Effective this year, a new state law prevents direct-to-consumer (DTC) genetic testing companies like 23andMe and Ancestry from sharing Illinoisans’ genetic data without permission. The amendment to the state’s Genetic Information Privacy Act adds a provision that limits how DTC test services can use data they collect from customers.
Sarnoff Center health education program manager Becca Bakal spoke with genetic counselors Shelly Weiss McQuaid and Sara Cherny about the new law. Both practice at the Ann & Robert H. Lurie Children’s Hospital of Chicago and serve on the Illinois Society for Genetic Professionals (ISGP) Executive Board. McQuaid also sits on the Board of Directors of the Norton & Elaine Sarnoff Center for Jewish Genetics.
This conversation has been edited for length and clarity.
Becca Bakal: Tell me about the new law in Illinois to regulate the use and sharing of genetic information.
Shelly Weiss McQuaid: The law focuses on information from DTC genetic testing, which is testing ordered by a consumer, not a clinician. It specifies that DTC test companies cannot share genetic information with companies making determinations about insurance, and essentially applies to life insurance and long-term care insurance. It does increase the protections in Illinois for individuals, but not as widely as protections that we hope to see in the future.
Bakal: What doesn’t the new law cover?
Weiss McQuaid: It doesn’t impact protection of any clinical genetic testing— the tests that we order for our patients as genetic counselors. So this law does not protect against the use of clinical genetic test results by life insurance and long-term care insurance companies.
Sara Cherny: There is a federal law, the Genetic Information Nondiscrimination Act (GINA), that provides some other protections. GINA prohibits employers and health insurance companies from discriminating based on genetic information in most cases. Even with GINA and this updated Illinois law in place, there is a possibility that [insurance companies] can ask about clinical genetic test results and then use that information to change pricing or deny coverage. We don’t know if they would do that, but some individuals choose to put the insurance protection in place before they ask the genetics question.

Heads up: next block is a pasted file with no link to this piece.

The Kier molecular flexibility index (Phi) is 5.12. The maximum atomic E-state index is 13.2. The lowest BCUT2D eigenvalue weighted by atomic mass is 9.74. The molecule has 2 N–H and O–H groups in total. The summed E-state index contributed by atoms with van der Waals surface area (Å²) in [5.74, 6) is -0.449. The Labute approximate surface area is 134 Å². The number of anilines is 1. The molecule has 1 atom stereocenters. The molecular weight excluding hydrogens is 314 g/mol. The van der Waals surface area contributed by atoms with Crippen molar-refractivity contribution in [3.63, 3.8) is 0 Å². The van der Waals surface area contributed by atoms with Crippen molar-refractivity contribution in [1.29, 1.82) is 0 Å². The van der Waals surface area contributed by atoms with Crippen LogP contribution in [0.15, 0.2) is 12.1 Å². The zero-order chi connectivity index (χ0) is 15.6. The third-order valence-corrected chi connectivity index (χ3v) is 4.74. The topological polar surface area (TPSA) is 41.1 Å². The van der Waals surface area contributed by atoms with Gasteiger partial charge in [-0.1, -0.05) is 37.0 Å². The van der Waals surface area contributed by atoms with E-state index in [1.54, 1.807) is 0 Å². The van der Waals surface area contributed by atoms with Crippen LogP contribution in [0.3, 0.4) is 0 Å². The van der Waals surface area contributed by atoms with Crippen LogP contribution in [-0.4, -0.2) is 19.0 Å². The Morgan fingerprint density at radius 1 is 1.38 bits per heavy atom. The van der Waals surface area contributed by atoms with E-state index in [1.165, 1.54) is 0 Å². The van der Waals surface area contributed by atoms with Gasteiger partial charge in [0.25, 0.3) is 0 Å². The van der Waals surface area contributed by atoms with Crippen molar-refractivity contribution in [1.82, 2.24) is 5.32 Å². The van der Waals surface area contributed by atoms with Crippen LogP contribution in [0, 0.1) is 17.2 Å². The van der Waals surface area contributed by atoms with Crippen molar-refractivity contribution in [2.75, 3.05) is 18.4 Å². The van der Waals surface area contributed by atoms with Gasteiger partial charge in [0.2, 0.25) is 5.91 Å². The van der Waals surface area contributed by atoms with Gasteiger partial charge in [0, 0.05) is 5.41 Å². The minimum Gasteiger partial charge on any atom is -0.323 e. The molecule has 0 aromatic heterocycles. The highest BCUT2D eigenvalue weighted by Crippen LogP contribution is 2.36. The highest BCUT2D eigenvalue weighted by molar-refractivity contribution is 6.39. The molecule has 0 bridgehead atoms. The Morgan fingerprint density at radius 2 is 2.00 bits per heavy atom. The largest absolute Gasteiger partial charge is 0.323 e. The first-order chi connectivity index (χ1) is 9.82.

Bakal: I see. Does ISGP hope to address that issue?
Weiss McQuaid: Yes. Our ultimate goal is to be able to share with the patients we’re serving that there are no gaps in the protections from genetic discrimination. ISGP is working with our legislative counterparts and we hope to update the Illinois law. Several members of the ISGP are going to Springfield for DNA Day [April 25] to share what we do and start to plant seeds for this agenda.
Cherny: I think there are also opportunities to expand GINA. If you can get change at any level—in Illinois, federal legislation, or other states’ legislation—you can use those changes to build on each other. It is all about incremental change.
Bakal: What advice do you have for folks who might be considering genetic testing?
Weiss McQuaid: Pursue genetic testing with a licensed genetic counselor, as they will be able to share information about privacy laws with you proactively and answer any questions to help support your decision-making process. In general, genetic counselors can help you think about what information you are hoping to uncover with genetic testing and how you might use that information. Genetic testing is optional, and that is information someone should have as they are considering their options.
Cherny: Sometimes folks assume that if you’re coming to a genetic counselor, it is to obtain genetic testing. In actuality, genetic counselors are there to discuss benefits and limitations of genetic testing, and also to help an individual or family talk through their priorities. In some cases, this also includes thinking through how the laws might apply to their particular situation.
To learn more about ISGP, visit illinoisgenetics.org. To talk to the Sarnoff Center’s genetic counselor, contact us at (312) 357-4718 or firstname.lastname@example.org.
Picture credit: Jimmy Emerson, DVM